Hello everyone. I just started at new dojo after my move to Pasadena, California from Portland, Oregon. It is true what they say; you don not truely appreciate something until it is gone. The group of people, I started aikido with and continued to train with at Multnomah Aikikai were all fantasic people and most excellent aikidoka. I encourage each, everyone of you to partake in a little piece of the great aikido pie in Portland. You won't be dissapointed.
Onto the topic;
Like I said, I recently moved from Portland to Pasadena. I found a dojo which seems like a good group of people, and is very convient (5 minutes away from my house). Everything is well and good, albiet they only have 2 training days a week. Sunday, we had a intructor I had never trained with before. By observation he was out of shape (we wont get into that again
) and seemingly his techniques were "lacking". They just didn't seem to have that specific element that most dansha have.
I don't know how to explain it exactly... but I just felt his aikido was not up to "par".
This all leads to my question. The class was training tenchinage. He walked over, and corrected me. Insisting that I was praciticing the technique wrong. Instead of taking the balance and projecting forward, he told me the correct and apporiate way, was to raise both hands completly above my head and project down trough uke's arms.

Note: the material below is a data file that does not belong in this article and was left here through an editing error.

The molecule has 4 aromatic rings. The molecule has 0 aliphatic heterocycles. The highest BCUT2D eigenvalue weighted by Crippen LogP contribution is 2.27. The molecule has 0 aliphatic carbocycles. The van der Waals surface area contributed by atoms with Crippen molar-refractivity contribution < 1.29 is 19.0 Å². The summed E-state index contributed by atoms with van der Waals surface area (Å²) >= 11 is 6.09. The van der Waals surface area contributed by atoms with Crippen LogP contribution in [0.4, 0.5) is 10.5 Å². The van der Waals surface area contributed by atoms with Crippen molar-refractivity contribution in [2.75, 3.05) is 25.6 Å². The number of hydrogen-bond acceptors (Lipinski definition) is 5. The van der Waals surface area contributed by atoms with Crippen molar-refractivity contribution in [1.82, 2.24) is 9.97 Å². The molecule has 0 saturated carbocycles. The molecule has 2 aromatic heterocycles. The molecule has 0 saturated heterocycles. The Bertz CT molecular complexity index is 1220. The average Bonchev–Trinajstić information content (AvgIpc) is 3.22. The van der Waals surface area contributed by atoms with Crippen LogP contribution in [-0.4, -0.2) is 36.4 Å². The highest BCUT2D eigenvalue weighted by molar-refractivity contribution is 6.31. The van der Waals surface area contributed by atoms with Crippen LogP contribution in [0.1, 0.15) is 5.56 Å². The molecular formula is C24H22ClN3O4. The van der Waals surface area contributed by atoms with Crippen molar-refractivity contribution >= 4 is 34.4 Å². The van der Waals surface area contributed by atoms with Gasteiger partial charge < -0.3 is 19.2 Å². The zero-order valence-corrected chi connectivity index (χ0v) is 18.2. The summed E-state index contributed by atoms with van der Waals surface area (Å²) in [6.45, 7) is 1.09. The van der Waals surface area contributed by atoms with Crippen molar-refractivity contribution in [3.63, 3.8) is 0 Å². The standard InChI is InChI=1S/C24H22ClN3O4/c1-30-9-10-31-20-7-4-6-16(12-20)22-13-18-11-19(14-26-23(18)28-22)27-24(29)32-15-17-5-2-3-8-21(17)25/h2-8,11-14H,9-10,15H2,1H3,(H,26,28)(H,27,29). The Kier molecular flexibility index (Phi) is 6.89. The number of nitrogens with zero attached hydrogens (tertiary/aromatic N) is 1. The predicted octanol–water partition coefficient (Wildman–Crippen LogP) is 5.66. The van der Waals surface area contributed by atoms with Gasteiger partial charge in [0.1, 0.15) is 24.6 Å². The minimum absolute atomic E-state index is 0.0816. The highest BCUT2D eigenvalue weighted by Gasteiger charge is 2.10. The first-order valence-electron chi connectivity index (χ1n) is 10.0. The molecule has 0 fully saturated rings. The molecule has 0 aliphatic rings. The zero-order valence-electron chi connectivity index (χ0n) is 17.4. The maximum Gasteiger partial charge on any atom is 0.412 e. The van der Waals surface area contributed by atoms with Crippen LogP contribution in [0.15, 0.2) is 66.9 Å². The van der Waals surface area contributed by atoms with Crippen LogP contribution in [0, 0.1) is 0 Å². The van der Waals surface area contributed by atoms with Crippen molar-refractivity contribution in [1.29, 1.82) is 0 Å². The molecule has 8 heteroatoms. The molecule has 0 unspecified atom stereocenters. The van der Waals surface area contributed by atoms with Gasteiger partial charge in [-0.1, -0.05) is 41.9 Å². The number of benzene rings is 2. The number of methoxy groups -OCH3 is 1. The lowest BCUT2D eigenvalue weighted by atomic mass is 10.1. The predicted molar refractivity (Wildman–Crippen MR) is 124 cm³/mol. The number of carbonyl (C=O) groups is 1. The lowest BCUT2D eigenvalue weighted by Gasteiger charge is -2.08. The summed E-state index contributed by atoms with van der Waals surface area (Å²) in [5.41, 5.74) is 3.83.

It felt awkward and when I took ukemi for him, I recieved his force comming directly into me, and had to turn and forward roll because his projection was trough my arms into my kara. Interestingly enough, this was a technique (perhaps a variation =/) for teaching beginners the basics of backwards rolling.
I don't mean any disrespect of course, and on second consideration it very well could have been an exercise/variation that I am unformiliar with.
The root of my question lies is not the physical, is it right or wrong, but rather I'd like to know your toughts on accepting, not accepting, applying and not appling techniques you have a underlying conflict with. Whatever that may be.
Just to make it clear, my approach is to gain what I can from all different approaches, if for nothing else, to have it as a option in my brain.
Discounting a technique based on variation/differences is bluntly, ignorant. How do you go about questioning a technique based on the skill of the teacher, precieved notions of a specific technique, etc? What conclusions have you made when questioning the aformentioned?